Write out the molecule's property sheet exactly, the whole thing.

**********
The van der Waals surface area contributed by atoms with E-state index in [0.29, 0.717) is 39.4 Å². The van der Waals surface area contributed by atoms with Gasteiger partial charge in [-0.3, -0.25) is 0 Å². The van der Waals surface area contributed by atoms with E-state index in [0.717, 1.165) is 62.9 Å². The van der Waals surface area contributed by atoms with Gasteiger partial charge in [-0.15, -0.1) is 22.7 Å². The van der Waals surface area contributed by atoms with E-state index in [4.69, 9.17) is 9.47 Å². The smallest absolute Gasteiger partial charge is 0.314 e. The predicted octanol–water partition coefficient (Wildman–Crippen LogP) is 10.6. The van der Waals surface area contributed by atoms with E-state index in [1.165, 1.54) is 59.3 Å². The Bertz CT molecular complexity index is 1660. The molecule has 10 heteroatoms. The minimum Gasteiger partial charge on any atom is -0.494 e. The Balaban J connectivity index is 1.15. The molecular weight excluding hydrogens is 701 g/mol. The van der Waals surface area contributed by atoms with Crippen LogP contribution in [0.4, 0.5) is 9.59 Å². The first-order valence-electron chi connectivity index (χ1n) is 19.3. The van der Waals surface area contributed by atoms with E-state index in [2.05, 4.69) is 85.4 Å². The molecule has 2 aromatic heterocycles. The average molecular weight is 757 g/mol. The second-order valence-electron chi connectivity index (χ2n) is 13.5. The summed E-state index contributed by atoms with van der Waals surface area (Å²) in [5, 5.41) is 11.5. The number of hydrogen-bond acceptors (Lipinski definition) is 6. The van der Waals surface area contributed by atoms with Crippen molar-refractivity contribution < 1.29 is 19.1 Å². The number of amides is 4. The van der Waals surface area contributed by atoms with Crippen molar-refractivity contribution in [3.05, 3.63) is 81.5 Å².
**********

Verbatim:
The van der Waals surface area contributed by atoms with E-state index in [0.29, 0.717) is 39.4 Å². The van der Waals surface area contributed by atoms with Gasteiger partial charge in [-0.3, -0.25) is 0 Å². The van der Waals surface area contributed by atoms with E-state index in [0.717, 1.165) is 62.9 Å². The van der Waals surface area contributed by atoms with Gasteiger partial charge in [-0.15, -0.1) is 22.7 Å². The van der Waals surface area contributed by atoms with E-state index in [4.69, 9.17) is 9.47 Å². The smallest absolute Gasteiger partial charge is 0.314 e. The predicted octanol–water partition coefficient (Wildman–Crippen LogP) is 10.6. The van der Waals surface area contributed by atoms with E-state index in [1.165, 1.54) is 59.3 Å². The Bertz CT molecular complexity index is 1660. The molecule has 10 heteroatoms. The minimum Gasteiger partial charge on any atom is -0.494 e. The Balaban J connectivity index is 1.15. The molecular weight excluding hydrogens is 701 g/mol. The van der Waals surface area contributed by atoms with Crippen LogP contribution in [0.4, 0.5) is 9.59 Å². The first-order valence-electron chi connectivity index (χ1n) is 19.3. The van der Waals surface area contributed by atoms with E-state index in [2.05, 4.69) is 85.4 Å². The molecule has 2 aromatic heterocycles. The average molecular weight is 757 g/mol. The second-order valence-electron chi connectivity index (χ2n) is 13.5. The summed E-state index contributed by atoms with van der Waals surface area (Å²) in [5, 5.41) is 11.5. The number of hydrogen-bond acceptors (Lipinski definition) is 6. The van der Waals surface area contributed by atoms with Crippen molar-refractivity contribution < 1.29 is 19.1 Å². The number of amides is 4. The van der Waals surface area contributed by atoms with Crippen molar-refractivity contribution in [3.05, 3.63) is 81.5 Å².